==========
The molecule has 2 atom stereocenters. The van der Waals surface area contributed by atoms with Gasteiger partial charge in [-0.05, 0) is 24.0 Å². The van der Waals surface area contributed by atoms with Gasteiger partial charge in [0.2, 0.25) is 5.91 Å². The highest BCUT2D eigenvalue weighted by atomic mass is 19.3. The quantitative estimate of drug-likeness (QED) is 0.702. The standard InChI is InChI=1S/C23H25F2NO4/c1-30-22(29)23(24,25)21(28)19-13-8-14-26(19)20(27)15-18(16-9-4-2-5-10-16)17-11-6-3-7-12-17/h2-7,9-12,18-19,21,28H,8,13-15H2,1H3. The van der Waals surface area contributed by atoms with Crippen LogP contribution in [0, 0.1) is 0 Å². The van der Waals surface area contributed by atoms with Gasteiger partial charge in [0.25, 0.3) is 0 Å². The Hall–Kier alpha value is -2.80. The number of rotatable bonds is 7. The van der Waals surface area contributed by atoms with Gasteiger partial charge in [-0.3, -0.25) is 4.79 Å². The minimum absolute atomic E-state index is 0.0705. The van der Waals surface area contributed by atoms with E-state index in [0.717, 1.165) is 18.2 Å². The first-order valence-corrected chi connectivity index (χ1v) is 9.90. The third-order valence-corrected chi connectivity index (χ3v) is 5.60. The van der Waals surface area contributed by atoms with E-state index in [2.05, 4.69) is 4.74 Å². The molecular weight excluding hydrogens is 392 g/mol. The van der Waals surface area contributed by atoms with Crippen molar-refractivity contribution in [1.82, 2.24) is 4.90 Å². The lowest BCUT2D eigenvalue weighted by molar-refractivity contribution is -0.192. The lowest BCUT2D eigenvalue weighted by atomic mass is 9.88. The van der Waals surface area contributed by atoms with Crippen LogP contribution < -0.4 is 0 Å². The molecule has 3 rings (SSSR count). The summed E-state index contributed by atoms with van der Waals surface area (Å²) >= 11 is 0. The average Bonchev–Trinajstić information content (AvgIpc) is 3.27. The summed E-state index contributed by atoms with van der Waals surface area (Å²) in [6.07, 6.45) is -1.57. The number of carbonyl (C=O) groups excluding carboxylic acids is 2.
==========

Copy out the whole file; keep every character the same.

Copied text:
The molecule has 2 atom stereocenters. The van der Waals surface area contributed by atoms with Gasteiger partial charge in [-0.05, 0) is 24.0 Å². The van der Waals surface area contributed by atoms with Gasteiger partial charge in [0.2, 0.25) is 5.91 Å². The highest BCUT2D eigenvalue weighted by atomic mass is 19.3. The quantitative estimate of drug-likeness (QED) is 0.702. The standard InChI is InChI=1S/C23H25F2NO4/c1-30-22(29)23(24,25)21(28)19-13-8-14-26(19)20(27)15-18(16-9-4-2-5-10-16)17-11-6-3-7-12-17/h2-7,9-12,18-19,21,28H,8,13-15H2,1H3. The van der Waals surface area contributed by atoms with Crippen LogP contribution in [0, 0.1) is 0 Å². The van der Waals surface area contributed by atoms with Gasteiger partial charge in [0.25, 0.3) is 0 Å². The Hall–Kier alpha value is -2.80. The number of rotatable bonds is 7. The van der Waals surface area contributed by atoms with Gasteiger partial charge in [-0.3, -0.25) is 4.79 Å². The minimum absolute atomic E-state index is 0.0705. The van der Waals surface area contributed by atoms with E-state index in [0.717, 1.165) is 18.2 Å². The first-order valence-corrected chi connectivity index (χ1v) is 9.90. The third-order valence-corrected chi connectivity index (χ3v) is 5.60. The van der Waals surface area contributed by atoms with E-state index in [2.05, 4.69) is 4.74 Å². The molecular weight excluding hydrogens is 392 g/mol. The van der Waals surface area contributed by atoms with Crippen molar-refractivity contribution in [1.82, 2.24) is 4.90 Å². The lowest BCUT2D eigenvalue weighted by molar-refractivity contribution is -0.192. The lowest BCUT2D eigenvalue weighted by atomic mass is 9.88. The van der Waals surface area contributed by atoms with Crippen LogP contribution < -0.4 is 0 Å². The molecule has 3 rings (SSSR count). The summed E-state index contributed by atoms with van der Waals surface area (Å²) >= 11 is 0. The average Bonchev–Trinajstić information content (AvgIpc) is 3.27. The summed E-state index contributed by atoms with van der Waals surface area (Å²) in [6.07, 6.45) is -1.57. The number of carbonyl (C=O) groups excluding carboxylic acids is 2.